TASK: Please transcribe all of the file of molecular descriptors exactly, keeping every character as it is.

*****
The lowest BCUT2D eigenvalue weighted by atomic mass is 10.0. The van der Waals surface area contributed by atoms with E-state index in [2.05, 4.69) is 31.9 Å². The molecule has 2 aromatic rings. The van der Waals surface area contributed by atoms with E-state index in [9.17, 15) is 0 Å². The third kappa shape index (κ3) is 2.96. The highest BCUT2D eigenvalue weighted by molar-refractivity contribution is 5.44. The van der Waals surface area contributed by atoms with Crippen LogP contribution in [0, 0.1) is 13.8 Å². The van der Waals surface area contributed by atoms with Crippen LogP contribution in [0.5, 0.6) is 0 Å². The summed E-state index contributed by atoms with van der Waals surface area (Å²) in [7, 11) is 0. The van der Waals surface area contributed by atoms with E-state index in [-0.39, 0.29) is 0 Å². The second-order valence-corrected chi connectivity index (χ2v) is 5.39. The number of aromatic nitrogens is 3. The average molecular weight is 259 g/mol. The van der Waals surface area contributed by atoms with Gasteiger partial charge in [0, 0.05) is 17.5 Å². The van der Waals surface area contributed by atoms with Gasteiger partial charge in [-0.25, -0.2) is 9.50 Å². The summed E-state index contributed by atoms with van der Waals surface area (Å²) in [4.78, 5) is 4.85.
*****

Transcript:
The lowest BCUT2D eigenvalue weighted by atomic mass is 10.0. The van der Waals surface area contributed by atoms with E-state index in [2.05, 4.69) is 31.9 Å². The molecule has 2 aromatic rings. The van der Waals surface area contributed by atoms with E-state index in [9.17, 15) is 0 Å². The third kappa shape index (κ3) is 2.96. The highest BCUT2D eigenvalue weighted by molar-refractivity contribution is 5.44. The van der Waals surface area contributed by atoms with Crippen LogP contribution in [0, 0.1) is 13.8 Å². The van der Waals surface area contributed by atoms with Crippen LogP contribution in [0.5, 0.6) is 0 Å². The summed E-state index contributed by atoms with van der Waals surface area (Å²) in [7, 11) is 0. The van der Waals surface area contributed by atoms with E-state index in [-0.39, 0.29) is 0 Å². The second-order valence-corrected chi connectivity index (χ2v) is 5.39. The number of aromatic nitrogens is 3. The average molecular weight is 259 g/mol. The van der Waals surface area contributed by atoms with Gasteiger partial charge in [0, 0.05) is 17.5 Å². The van der Waals surface area contributed by atoms with Gasteiger partial charge in [-0.25, -0.2) is 9.50 Å². The summed E-state index contributed by atoms with van der Waals surface area (Å²) in [4.78, 5) is 4.85.